Until 1952, the GDR comprised the East Berlin capital city and the five German states of Mecklenburg-Vorpommern (in 1947 renamed: Mecklenburg), Brandenburg, Saxony-Anhalt, Thuringia, Saxony, their post-war territorial demarcations approximating the pre-war German demarcations of the Middle German Länder (states) and Provinzen (provinces of Prussia). Moreover, the western parts of two provinces, Pomerania and Lower Silesia, although prevailingly annexed by Poland, remained politically integral to the GDR. The East German Administrative Reform of 1952 disestablished the five states and established 14 Bezirke (districts), named per their capital cities: (i) Rostock, (ii) Neubrandenburg, (iii) Schwerin, (iv) Potsdam, (v) Frankfurt (Oder), (vi) Magdeburg, (vii) Cottbus, (viii) Halle, (ix) Leipzig, (x) Erfurt, (xi) Dresden, (xii) Karl-Marx-Stadt (Chemnitz until 1953 and again in 1990), (xiii) Gera, and (xiv) Suhl; East Berlin was denominated a Bezirk (district) in 1961.

The disestablished Länder (states), re-demarcated as Bezirke (districts), were renamed so: the northern Land (state) Mecklenburg was divided among the Bezirke Rostock, Schwerin, and Neubrandenburg; Brandenburg (containing Berlin) was divided into the Potsdam, Frankfurt (Oder), and Cottbus districts; Saxony-Anhalt was divided into the Halle and Magdeburg districts; the south-western state of Thuringia was divided into the Erfurt, Gera, and Suhl districts; and the south-eastern state of Saxony was divided among the Leipzig, Dresden, and Karl-Marx-Stadt districts.

East Berlin, the capital city of the German Democratic Republic, formed the Bezirk Berlin, the country’s fifteenth district, retaining special legal status until 1968, when the residents voted in approving the new (draft) constitution. Regardless of the city's four-occupying-power-status, the ACC, and diplomatic objections of the Allied governments, the GDR administered the Bezirk Berlin as sovereign territory.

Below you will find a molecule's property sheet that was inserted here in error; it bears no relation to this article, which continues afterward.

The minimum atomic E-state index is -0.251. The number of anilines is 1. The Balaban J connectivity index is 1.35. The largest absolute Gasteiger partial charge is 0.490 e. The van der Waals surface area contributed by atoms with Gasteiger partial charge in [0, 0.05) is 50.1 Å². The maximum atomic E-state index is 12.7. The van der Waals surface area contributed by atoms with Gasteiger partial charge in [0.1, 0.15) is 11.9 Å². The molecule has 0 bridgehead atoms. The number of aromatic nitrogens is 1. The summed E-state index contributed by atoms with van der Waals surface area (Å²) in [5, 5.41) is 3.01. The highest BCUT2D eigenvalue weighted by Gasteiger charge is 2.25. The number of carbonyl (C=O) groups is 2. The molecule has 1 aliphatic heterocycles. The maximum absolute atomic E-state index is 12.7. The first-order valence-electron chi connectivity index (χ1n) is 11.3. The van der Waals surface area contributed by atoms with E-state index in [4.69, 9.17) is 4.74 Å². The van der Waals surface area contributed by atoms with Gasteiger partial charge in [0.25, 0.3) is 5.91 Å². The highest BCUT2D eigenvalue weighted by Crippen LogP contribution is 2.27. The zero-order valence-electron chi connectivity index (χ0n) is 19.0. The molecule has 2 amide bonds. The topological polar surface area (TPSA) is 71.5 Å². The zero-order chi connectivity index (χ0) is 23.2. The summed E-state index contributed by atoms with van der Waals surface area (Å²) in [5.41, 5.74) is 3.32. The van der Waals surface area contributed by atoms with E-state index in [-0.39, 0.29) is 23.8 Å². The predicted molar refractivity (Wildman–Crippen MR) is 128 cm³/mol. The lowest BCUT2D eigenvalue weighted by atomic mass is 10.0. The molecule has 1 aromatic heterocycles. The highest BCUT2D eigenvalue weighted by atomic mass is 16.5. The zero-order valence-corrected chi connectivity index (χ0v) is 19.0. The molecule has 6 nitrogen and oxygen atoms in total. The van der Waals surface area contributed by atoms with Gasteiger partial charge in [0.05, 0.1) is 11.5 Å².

Major cities (1988 populations)

* "Bezirksstadt" (centre of district)

Population

The East German population declined by three million people throughout its forty-one year history, from 19 million in 1948 to 16 million in 1990; of the 1948 population, some 4 million were deported from the lands east of the Oder-Neisse line.[7] This was primarily a result of emigration – about one quarter of East Germans left the country before the Berlin Wall was completed in 1961, and after that time, East Germany had very low birth rates.[8] But in the years before reunification the birth rate in East Germany was much higher than in West Germany,[9] and in general the birth rate per woman was never much lower than in West Germany. This compares starkly with Poland, which increased during that time from 24 million in 1950 (a little more than East Germany) to 38 million (more than twice East Germany's population).

Economy

The East German economy.
Communist economic staple: The Trabant automobile was a most profitable manufacture for the German Democratic Republic (GDR).

The East German economy began poorly, because of the war reparations owed to the USSR — the Red Army dismantled and transported to Russia the infrastructure and industrial plants of the Soviet Zone of Occupation; by the early 1950s, the reparations were paid in agricultural and industrial products; and Lower Silesia, with its coal mines, and Szczecin, an important natural port, were annexed by Poland.[4]

The socialist, centrally planned economy of the German Democratic Republic was like that of the USSR. In 1950, the GDR joined the COMECON trade bloc. In 1985, collective (state) enterprises earned 96.7 per cent of the net national income. To ensure stable prices for goods and service, the State paid 80 per cent of basic supply costs. The estimated 1984 per capita income was $9,800 (ca. $21,000 in 2008 dollars). In 1976, the average annual growth of the GDP was approximately 5 per cent.[10]

Notable Communist East German exports were photographic cameras, under the Praktica brand; automobiles, under the Trabant, Wartburg, and the IFA brands; hunting rifles, sextants, and wristwatches.

Until the 1960s, East Germans endured shortages of basic foodstuffs such as sugar and coffee; whilst coffee was expensive (ca. 1US$ for 200g), yet bread rolls cost less than US1 cent. East Germans with friends or relatives in the West (or any access to a hard currency), and the necessary Staatsbank foreign currency account, could afford Western products and export-quality East German products via Intershop. Consumer goods also were available, by post, from the Danish Jauerfood, and Genex companies.

Culture

Music

Artists were expected to sing songs only in German at first[citation needed], which changed with the end of the sixties. This seemed a logical constraint by the Party leaders, but it was unpopular among some young people. Artistic activity was subject to laws censoring anti-socialist tendencies.[citation needed] The band Renft, for example, was prone to political misbehaviour, which eventually led to its split.